Fagus grandifolia Fagaceae
American Beech FA-gus gran-di-FO-li-a
- Broadleaf deciduous tree, 50-70(120) ft [15-21(37) m] tall, spreading, width may equal or be somewhat less than the height, short trunk, stately. Bark thin, smooth blue-gray. Buds large (2-2.5 cm long), pointed. Leaves simple, alternate, 5-13 cm long, acuminate apex (pointed), parallel veins, 9-14 pairs (F. sylvatica has 5-9 pairs), each ending in a small tooth, glossy dark green above; petiole about 0.5 cm long, smooth. Flowers open as leaves are expanding, male and female types on the same tree, male (staminate, pollen) in greenish-yellow, ball-like heads about 2.5 cm in diameter, on 5 cm stalks, female (pistilate, seed) usually in reddish-brown, 2-flowered clusters on short stalks, about 1.5 cm long. Fruit has a prickly reddish-brown husk (involucre), 2 cm long, opening into 4 parts, usually revealing a pair of nuts, each shaped like a 3-sided pyramid, about 20 mm long, edible, the "beechnut". Fruit of F. grandifolia is smaller and its leaves have more veins (9-14 pairs vs. 5-9 pairs) than the more common landscape species, F. sylvatica.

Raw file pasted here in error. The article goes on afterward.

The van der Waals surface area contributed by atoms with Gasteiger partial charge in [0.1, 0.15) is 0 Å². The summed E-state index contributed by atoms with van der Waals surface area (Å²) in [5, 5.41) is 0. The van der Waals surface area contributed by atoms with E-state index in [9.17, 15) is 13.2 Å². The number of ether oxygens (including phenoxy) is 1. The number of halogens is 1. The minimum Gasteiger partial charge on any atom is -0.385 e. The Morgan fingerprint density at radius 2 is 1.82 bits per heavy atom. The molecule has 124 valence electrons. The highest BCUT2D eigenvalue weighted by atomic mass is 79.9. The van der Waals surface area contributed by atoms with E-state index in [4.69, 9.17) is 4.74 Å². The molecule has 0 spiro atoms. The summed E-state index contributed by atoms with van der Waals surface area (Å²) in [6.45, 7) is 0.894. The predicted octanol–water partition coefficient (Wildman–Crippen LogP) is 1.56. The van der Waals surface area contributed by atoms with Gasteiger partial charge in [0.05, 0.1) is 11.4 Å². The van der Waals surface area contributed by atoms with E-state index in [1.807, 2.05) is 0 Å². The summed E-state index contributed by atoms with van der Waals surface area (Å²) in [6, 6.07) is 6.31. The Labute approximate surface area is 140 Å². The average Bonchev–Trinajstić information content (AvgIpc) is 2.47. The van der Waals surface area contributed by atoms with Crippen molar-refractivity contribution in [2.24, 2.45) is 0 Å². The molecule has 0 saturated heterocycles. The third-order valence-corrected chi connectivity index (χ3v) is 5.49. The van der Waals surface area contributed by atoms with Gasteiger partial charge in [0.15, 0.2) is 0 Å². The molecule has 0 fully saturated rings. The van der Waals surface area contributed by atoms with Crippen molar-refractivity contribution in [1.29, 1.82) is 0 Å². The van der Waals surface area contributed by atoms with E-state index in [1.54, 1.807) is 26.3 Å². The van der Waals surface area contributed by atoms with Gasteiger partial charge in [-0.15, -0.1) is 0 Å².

- Best in full sun, but will withstand part shade. Robust in well-drained, moist acid soil; will not stand compaction. It is difficult to grow turf under it because of its shallow root system.
- Hardy to USDA Zone 3 Native range from New Brunswick to Ontario, south to Florida and Texas.
- grandifolia: from the Latin grandis, large, and folium, leaf.
- Oregon State Univ. campus: northeast of Langton Hall, compare to the Fagus sylvatica to the east (Waldo Hall).